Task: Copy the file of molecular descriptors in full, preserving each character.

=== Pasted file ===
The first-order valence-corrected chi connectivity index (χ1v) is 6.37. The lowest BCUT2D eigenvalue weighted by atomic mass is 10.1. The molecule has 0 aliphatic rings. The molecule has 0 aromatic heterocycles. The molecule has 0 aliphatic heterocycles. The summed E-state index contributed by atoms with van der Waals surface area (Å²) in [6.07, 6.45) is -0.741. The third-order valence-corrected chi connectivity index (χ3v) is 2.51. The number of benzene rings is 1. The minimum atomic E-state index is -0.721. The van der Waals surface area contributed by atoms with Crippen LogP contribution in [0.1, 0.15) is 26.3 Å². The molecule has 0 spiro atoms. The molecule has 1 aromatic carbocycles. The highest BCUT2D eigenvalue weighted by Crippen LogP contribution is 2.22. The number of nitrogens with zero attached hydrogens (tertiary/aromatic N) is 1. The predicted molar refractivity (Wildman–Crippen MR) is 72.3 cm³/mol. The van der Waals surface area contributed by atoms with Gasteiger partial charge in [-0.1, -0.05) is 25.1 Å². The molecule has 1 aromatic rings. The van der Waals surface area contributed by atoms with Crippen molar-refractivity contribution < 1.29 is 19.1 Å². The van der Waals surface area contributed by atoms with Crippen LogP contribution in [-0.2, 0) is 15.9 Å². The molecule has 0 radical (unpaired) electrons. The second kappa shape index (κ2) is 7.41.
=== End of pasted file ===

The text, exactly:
The first-order valence-corrected chi connectivity index (χ1v) is 6.37. The lowest BCUT2D eigenvalue weighted by atomic mass is 10.1. The molecule has 0 aliphatic rings. The molecule has 0 aromatic heterocycles. The molecule has 0 aliphatic heterocycles. The summed E-state index contributed by atoms with van der Waals surface area (Å²) in [6.07, 6.45) is -0.741. The third-order valence-corrected chi connectivity index (χ3v) is 2.51. The number of benzene rings is 1. The minimum atomic E-state index is -0.721. The van der Waals surface area contributed by atoms with Crippen LogP contribution in [0.1, 0.15) is 26.3 Å². The molecule has 0 spiro atoms. The molecule has 1 aromatic carbocycles. The highest BCUT2D eigenvalue weighted by Crippen LogP contribution is 2.22. The number of nitrogens with zero attached hydrogens (tertiary/aromatic N) is 1. The predicted molar refractivity (Wildman–Crippen MR) is 72.3 cm³/mol. The van der Waals surface area contributed by atoms with Gasteiger partial charge in [-0.1, -0.05) is 25.1 Å². The molecule has 1 aromatic rings. The van der Waals surface area contributed by atoms with Crippen molar-refractivity contribution < 1.29 is 19.1 Å². The van der Waals surface area contributed by atoms with Crippen LogP contribution in [-0.2, 0) is 15.9 Å². The molecule has 0 radical (unpaired) electrons. The second kappa shape index (κ2) is 7.41.